“Everybody get out a pencil and piece of paper and write a poem about peace.” Mrs. Fried gave the command to a junior high class back in the eighties. Darron Aronofsky, director of the movie Noah, described her as a “magical teacher” on CBS This Morning on March 29, 2014. I rewound the interview several times to be sure I heard and recorded it right.
Darron dutifully wrote his poem about Noah, though I have no idea how he connected it with peace. He entered and won a contest with the poem and from that point saw himself as a writer. Thirty-two years later, he became the director of the movie. Thinking that he needed to honor the teacher who put him on this track, he looked her up and cast her in a scene with Russell Crowe. This was a story to warm a retired junior high teacher’s heart until her picture came up. He cast her as a one-eyed crone! She gets maybe thirty seconds of time in the movie.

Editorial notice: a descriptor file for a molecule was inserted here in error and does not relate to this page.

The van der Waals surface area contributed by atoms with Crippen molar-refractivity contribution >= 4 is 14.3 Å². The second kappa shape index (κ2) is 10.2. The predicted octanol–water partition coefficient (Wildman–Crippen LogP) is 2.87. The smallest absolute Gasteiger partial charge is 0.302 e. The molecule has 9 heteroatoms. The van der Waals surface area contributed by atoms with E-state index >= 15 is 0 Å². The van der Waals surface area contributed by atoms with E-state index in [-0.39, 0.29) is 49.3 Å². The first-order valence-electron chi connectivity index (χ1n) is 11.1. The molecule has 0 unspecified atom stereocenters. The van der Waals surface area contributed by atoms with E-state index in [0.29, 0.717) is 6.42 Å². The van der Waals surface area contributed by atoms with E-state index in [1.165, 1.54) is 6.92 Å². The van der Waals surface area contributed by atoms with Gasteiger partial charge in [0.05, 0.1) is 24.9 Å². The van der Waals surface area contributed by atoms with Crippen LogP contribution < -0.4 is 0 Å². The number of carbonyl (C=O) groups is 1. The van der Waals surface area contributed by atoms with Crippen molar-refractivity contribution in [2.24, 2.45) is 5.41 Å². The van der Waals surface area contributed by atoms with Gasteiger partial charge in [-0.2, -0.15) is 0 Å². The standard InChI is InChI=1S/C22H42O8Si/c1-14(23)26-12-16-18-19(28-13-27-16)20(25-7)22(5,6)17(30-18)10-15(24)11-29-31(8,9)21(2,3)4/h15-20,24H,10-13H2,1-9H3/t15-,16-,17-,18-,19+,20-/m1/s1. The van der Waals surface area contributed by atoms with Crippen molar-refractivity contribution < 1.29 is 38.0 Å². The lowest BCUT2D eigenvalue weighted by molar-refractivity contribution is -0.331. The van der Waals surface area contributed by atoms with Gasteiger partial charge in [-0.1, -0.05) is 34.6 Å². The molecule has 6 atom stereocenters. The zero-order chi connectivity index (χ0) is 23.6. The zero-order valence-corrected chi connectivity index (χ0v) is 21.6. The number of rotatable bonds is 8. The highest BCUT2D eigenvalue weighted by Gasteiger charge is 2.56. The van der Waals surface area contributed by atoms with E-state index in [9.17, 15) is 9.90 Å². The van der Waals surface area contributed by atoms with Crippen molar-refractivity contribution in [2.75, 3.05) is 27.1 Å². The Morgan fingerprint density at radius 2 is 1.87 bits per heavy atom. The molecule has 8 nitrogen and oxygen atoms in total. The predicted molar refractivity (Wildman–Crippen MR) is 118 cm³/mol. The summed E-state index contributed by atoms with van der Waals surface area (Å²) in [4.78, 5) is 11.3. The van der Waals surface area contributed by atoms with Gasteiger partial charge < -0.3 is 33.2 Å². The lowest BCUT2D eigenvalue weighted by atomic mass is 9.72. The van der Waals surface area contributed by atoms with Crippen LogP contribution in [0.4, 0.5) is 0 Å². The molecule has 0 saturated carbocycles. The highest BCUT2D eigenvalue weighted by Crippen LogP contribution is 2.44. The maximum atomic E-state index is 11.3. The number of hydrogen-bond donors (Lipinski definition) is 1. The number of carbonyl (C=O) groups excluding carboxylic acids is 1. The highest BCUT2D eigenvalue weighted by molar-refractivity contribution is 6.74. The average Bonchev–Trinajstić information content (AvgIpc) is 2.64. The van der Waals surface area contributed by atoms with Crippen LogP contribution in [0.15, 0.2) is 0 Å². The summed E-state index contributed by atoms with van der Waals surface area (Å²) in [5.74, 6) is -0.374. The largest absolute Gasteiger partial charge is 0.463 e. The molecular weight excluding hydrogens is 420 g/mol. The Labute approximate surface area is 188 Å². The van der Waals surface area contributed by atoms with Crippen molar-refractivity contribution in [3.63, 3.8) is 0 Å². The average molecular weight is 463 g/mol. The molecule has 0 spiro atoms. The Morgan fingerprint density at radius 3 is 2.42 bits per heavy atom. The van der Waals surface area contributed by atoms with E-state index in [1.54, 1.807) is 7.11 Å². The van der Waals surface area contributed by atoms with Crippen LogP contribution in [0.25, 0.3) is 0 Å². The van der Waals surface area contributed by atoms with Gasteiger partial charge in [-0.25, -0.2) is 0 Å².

I think I did better with the junior high student who wrote me a recommendation to send to the selection committee when I was nominated for Teacher of the Year. He did characterize me as a “sorceress” and said I taught him to “soak my writings as well as my decisions in a deep cauldron of thought to rid them of mistakes.” His accompanying portrait was a good likeness, embellished with a sorceress ruff and a wand.
With this connection, I had to see the movie. It was a creative telling of the story with a passing nod at the Noah of the Bible and none at all to the Sunday school version where the animals line up gently two by two to march into the ark. Truth to tell, you’ll get closer to that in Shel Silverstein’s poem “The Unicorn.” The Lord in his quest for two of everything said, “Noah, don’t you forget my Unicorn,” but the unicorns kept playing silly games out in the driving rain until Noah had to close the door because “We just can’t wait for them Unicorn.” The poet’s conclusion was, “You’ll see catsandratsandelephants, but sure as you’re born, you’re never gonna see no Unicorn.”
Mrs. Fried lived up to the standard for junior high teachers everywhere and portrayed the stereotype of an old crone, as they are often seen by students – at least until they’re mature enough to appreciate what they’re learning. I’m sure Mrs. Fried is proud of the success of her student as I am. You may wonder what happened to him. He’s making a name for himself in the field of graphic arts. My story – and I’m sticking to it – is that he got his start when he drew pictures in his corner desk during class discussions and impartations of great wisdom from his teacher.